Want to know how MFS Growth Fund (MFEGX) outperformed 75% of its large-cap growth peers this year? Look at its portfolio, rich in leaders, featuring the entire cast of FAANG stocks — Facebook (FB), Amazon.com (AMZN), Apple (AAPL), Netflix (NFLX) and Google parent Alphabet (GOOGL) — as of Sept. 30. Their year-to-date gains range from Alphabet’s 34% to Netflix’s 59%.
XAutoplay: On | OffThose FAANG stocks help make technology the fund’s largest sector, with a 28% weighting. Among the fund’s other tech stocks are big contributors such as digital media and marketing software firm Adobe Systems (ADBE) and graphics-chip maker Nvidia (NVDA). Those two are up 79% and 96% respectively.
The fund’s diversification helps too. Big contributors include nontech names like cosmetics maker Estee Lauder (EL), which is up 61% this year. All together, the fund was up 29.4% in 2017 going into Thursday, according to Morningstar Direct.
That’s well above its 2.21% gain for all of 2016. “We were doing well for most of 2016, but (we) lost a lot of ground in November on the ‘Trump Trade,’ ” said co-manager Paul Gordon. He was referring to the late 2016 stock market rally in which many investors favored lower-quality, more-cyclical stocks that they expected would benefit from policies enacted by a Republican White House and Congress.
But the fund caught up big-time when investors started favoring growth stocks at the beginning of the year.
The fund’s performance relative to its large-cap growth peers tracked by Morningstar Direct has slipped somewhat in the past three months too. “September ’17 was a lighter version of the same (low-quality, cycle-focused) trade on the prospects of tax reform, which set us back a little that month,” added Gordon. “However, we maintain our focus on owning cross-cycle, above-average growers.”
That translates into seeking stocks whose growth is above average and is sustainable no matter which way the political winds blow. “We are looking for stocks that can grow earnings and free cash flow at rates above the market’s growth for the long duration,” Gordon said, referring to himself and co-managers Eric Fischman and Matthew Sabel.
Gordon likes the long runway that he sees still in front of Nvidia. “The thesis here is that Nvidia is exposed to some of the areas of technology with the largest potential addressable markets, and they have strong competitive market strengths in each,” Gordon said.
Nvidia chips have been popular in gaming, which provides about 60% of the firm’s sales, Gordon says. In addition, data center operators have seen in recent years that strings of GPUs (graphics processing units) can power their computer needs more efficiently than regular CPUs, so now Nvidia’s GPUs are being used in high-performance data centers, machine learning and driverless automobile functions.
“Growth has accelerated in their data center business as well as in their autonomous-driving business,” Gordon said. “Nvidia has leadership in each. And it’s able to spend to build share in each.”
Adobe’s earnings per share (EPS) growth has accelerated, rising 42%, 44% and 47% in the past three quarters.
Gordon likes the stock’s strategic position. “We like the market they’re in and their transition to subscriber selling (from legacy software),” Gordon said. “It expands the number of people who’ve bought the product, it reduces piracy, it makes revenue more recurring and it improves free cash flow conversion.”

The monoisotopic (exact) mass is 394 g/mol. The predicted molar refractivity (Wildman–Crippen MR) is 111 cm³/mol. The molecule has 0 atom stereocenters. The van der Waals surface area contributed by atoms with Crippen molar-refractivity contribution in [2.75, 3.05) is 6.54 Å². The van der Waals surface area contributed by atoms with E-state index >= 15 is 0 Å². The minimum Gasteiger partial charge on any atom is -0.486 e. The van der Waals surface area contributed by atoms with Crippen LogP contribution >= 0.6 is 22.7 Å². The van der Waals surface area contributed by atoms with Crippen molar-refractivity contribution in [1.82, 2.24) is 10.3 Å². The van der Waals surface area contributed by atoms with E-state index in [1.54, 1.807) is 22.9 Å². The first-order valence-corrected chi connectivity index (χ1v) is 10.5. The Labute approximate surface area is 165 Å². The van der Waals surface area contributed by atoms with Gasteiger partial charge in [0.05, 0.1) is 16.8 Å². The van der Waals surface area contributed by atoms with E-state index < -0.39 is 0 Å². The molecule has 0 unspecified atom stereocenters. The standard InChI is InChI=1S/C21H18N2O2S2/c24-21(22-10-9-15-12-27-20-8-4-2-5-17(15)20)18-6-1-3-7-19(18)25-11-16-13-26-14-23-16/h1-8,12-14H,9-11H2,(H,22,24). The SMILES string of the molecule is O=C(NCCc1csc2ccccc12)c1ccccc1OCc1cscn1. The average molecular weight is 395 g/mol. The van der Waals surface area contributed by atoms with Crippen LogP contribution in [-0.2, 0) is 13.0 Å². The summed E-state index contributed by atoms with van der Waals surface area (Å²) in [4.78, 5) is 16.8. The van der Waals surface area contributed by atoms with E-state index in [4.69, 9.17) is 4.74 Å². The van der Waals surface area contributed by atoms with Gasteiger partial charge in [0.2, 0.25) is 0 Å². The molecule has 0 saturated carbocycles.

Gordon likes the firm’s rate and duration of growth, which he says should lead to higher incremental margins.
IBD’S TAKE: You can see how Adobe’s strengths — like its 48% three-year EPS growth rate — stack up against its peers’ at the stock’s easy-to-read IBD Stock Checkup page.
Netflix EPS grew at a triple-digit clip in three of the past four quarters. The fund has built its stake in recent portfolio disclosures.
Gordon expects the internet content distributor to keep doing good things in the near term. “They’ve been able to offer an incredible amount of content at attractive prices,” he said. “So they’ve done a tremendous job of raising their subscriber base in the U.S. and internationally. That’s led to an ability to get pricing (increases) because they provide value.”
Gordon added, “We think there are still huge opportunities for (their subscriber) number to grow in the coming year.”
Amazon is another name in which the fund has boosted its stake in recent disclosures. He likes both halves of its business. “We think of Amazon as almost two companies within one,” he said, citing Amazon Web Services and the firm’s e-commerce side. “We see potential for both businesses to be much bigger down the road.”
Nor is Gordon antsy about Amazon’s hefty investment spending. “Amazon has always spent and typically run fairly low margins, and it’s paid off over time,” he said. “It’s an area to watch. But they have earned the trust of investors that their investments will pay off in time as future market-share gains.”
Facebook is a third name in which the fund has been building its stake. “The core Facebook business is still growing at a high rate,” he said. “And they’ve only started to monetize businesses like Instagram and WhatsApp.”
Facebook has also positively surprised many investors. “About a year ago they guided that the core business could decelerate as they slowed ad loads — ads that you see in Facebook streaming. But demand has been so strong that revenues this year are coming in better than the market expected.”